Canadian Woodworking


Author: Don Wilkinson
Illustration: Mike Del Rizzo

So I got this e-mail from my edi­tor requesting an article about seats. I thought this was a little weird but what the heck, I’ve owned one for a number of years now and if my wife is to be believed, it’s a pretty good one.


I sat myself down and tried to come up with what I like to see in a really good seat? After considerable thought, I came up with the following criteria. First, it must be shapely and feel smooth to the touch. Second, it must have all its curves in the right places with no extraneous bits or weird lumps and bulges. Third, it must be firm. No one likes a saggy seat. And finally, a person’s hand should glide across it instead of disappearing into any cracks or folds.

By the time I had my list done I was starting to get a little uncomfortable with the subject so I thought I better re-read the e-mail just in case I had the wrong idea. Sure enough … I did. Not only did I have the wrong idea, but I had the wrong magazine (unless Canadian Woodworking had drastically changed its focus when I wasn’t looking). At this point I noticed that the article was sup­posed to be about seating, not seats. That certainly shed a whole new light on things, I tell you.

I was just about to delete all I had written but before my thumbs (all 10 of them) hit the delete key, I was struck by a thought. Really, when you sit down and think about it, what’s the difference? I mean, don’t we want to see the same basic things in both our seats and our seating? At the risk of sounding like a pervert (I know I certainly do), a chair or bench should be shapely. It should be firm and should have nice curves in all the right places. And when you sit down on it, all your spare change shouldn’t disap­pear into the folds and cracks. At least, not unless it happens to be my seat and your change.

This got me thinking about the chairs and other seating that I have made throughout my 20-odd years of wood­working. It got really boring when I realized that I hadn’t made much in the way of seating. I had made a lot of tables over the years, but unless the peo­ple who commissioned them went out and bought chairs somewhere, they’re all eating their meals standing up. I know I certainly didn’t provide seating for them.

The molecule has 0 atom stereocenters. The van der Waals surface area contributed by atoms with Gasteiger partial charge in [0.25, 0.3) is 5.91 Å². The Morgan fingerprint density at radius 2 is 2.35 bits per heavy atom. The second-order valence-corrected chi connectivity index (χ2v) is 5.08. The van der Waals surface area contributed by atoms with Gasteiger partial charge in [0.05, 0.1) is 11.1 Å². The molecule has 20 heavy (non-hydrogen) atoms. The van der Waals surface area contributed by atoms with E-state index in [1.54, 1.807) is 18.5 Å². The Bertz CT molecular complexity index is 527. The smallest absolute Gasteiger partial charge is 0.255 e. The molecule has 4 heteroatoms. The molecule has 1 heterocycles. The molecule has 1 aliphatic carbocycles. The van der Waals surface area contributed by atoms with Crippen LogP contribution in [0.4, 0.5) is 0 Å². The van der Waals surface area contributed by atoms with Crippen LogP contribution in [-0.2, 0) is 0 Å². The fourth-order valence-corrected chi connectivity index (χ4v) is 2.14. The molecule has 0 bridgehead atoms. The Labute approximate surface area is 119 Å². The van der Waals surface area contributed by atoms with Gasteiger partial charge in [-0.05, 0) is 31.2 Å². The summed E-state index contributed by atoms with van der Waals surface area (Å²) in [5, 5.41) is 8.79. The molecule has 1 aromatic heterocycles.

Of the dozens of cabinets, tables and other furniture I had made, there are actually only two samples of seating in my repertoire, both for my house in Whitehorse. One year I built a dining nook to accommodate my growing fam­ily. Because we had limited space, under the benches I included built-in storage for hiding stray children when we didn’t want them around. It was great fun watching the dog try to find where their little cries for help were coming from. She wasn’t a very bright dog.

My second attempt at creating seat­ing was out on the extremely large deck I had built. When completed, the deck area (the month before we moved ) cov­ered more than three times the area of the house itself, and had a total of seven different levels and I don’t know how many sets of stairs. Wood was cheap and I had a lot of time on my hands that year. But although I had this amaz­ing deck, there wasn’t anywhere to sit. To help alleviate the problem, I built a bench seat around the entire perimeter. Unfortunately, my wife had strong issues with my design.

Apparently, the house I had built was located on the side of a hill and the new deck extended far out over some minor cliff edge. The bench back-rest was made of three horizontal 1x4s and it seems that little children like to climb up on things in order to see over cliff edges. Upon spot­ting the first two children doing so, wives tend to loudly scream and then order design changes. I had a better, simpler idea, most importantly one that didn’t entail any additional work.

I told the kids not to climb on the bench, but if they do, it would be best if they didn’t fall.

We still have three kids. I won!

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